RAM LAGS ON DATE-RAPE LAW

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By Josh Bailie

When new legislation aimed at preventing date rape was introduced in February 2007, students at Ryerson were excited at the prospect of taking their drinks into the washroom. Licensed establishments could fill out an application with no extra cost — all on a volunteer basis.

But nearly two years later, the Ram in the Rye has yet to adopt these measures.

“It’s dangerous,” said Veen Wong, a second-year social work student. “The Ram in the Rye should allow girls to bring their drinks with them — better safe than sorry.”

Michael Verticchio, the Ryerson Students’ Union executive director of operations and services, said he’s “not entirely sure” why the pub doesn’t allow drinks in the washroom.

“I know the option was there, but we just hadn’t explored it or discussed the issue as a board,” he said.

Verticchio added that the board would take any necessary steps to enhance student safety, but he has yet to hear of any complaints.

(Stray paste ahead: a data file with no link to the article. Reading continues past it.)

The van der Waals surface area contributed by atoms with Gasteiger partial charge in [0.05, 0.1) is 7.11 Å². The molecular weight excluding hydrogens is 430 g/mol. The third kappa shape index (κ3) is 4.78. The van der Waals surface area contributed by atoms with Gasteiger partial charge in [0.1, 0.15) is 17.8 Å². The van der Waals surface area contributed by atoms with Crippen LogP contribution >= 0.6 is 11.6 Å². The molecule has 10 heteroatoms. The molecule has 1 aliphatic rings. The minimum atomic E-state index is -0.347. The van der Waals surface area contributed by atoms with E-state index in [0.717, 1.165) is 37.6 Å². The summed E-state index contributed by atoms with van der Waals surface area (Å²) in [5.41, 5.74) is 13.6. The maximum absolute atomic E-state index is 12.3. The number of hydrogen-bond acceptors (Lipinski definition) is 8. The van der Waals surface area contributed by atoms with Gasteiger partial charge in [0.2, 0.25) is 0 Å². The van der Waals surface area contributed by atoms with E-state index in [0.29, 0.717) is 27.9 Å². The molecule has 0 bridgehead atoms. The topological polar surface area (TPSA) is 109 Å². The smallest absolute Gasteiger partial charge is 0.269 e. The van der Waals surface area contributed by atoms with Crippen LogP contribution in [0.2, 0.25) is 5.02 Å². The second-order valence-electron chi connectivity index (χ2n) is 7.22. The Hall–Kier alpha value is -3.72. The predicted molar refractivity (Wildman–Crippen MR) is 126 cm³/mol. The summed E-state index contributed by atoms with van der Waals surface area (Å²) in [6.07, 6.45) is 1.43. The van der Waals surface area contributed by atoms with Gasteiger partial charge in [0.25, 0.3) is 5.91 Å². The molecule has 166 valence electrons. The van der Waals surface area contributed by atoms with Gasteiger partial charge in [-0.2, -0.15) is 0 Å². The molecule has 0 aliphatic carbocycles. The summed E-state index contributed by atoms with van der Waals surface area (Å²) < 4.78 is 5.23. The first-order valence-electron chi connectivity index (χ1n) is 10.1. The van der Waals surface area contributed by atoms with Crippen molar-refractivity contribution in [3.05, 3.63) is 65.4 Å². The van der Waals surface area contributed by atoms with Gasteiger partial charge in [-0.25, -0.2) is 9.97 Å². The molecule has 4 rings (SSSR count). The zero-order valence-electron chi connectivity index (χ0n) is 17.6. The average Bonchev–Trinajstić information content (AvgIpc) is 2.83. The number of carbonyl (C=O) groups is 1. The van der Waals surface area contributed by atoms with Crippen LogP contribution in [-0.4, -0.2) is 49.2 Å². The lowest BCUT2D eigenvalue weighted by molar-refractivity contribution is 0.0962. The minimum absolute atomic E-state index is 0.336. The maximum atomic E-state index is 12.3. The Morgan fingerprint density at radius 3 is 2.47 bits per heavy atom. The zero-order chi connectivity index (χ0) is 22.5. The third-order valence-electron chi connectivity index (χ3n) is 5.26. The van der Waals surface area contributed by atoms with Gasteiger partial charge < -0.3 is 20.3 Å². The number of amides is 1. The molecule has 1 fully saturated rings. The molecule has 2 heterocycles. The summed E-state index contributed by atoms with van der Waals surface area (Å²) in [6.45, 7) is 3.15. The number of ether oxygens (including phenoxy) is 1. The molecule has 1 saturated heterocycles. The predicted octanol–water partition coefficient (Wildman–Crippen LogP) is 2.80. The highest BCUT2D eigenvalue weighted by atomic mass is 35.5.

“I think for the most part people always come with friends or what not, when they go to the bathroom and leave their drinks. We haven’t necessarily had a problem with any spiking or date rape drugs,” he said. “It hasn’t been an issue.”

“I think it’s important to be preventative. And maybe if the board wants to explore that and do the application it’s worth considering.”

Date rape drugs are undetectable and can easily be mixed into drinks because they are flavourless, colourless and odourless.

In low doses, they can cause muscle relaxation, drowsiness, disorientation, comas and loss of feeling.

But in concentrated doses, they can lead to hallucinations, convulsions and death.

Jennifer Weigel, a Women’s Centre coordinator, said that the majority of date rapes occur between acquaintances and that people are always meeting each other at campus pubs.

“They’re blatantly ignoring the risk that it poses to women,” she said.

When the legislation was proposed in 2006, it was the Ryerson Students’ Union VP of education Nora Loreto who publicly applauded the move.

“To bring it into the washroom will be a really good way to make sure students have their drinks on hand,” she told the CBC.

Meanwhile, the school’s current vice president education, Rebecca Rose, declined to comment because she was unsure of the current policy.

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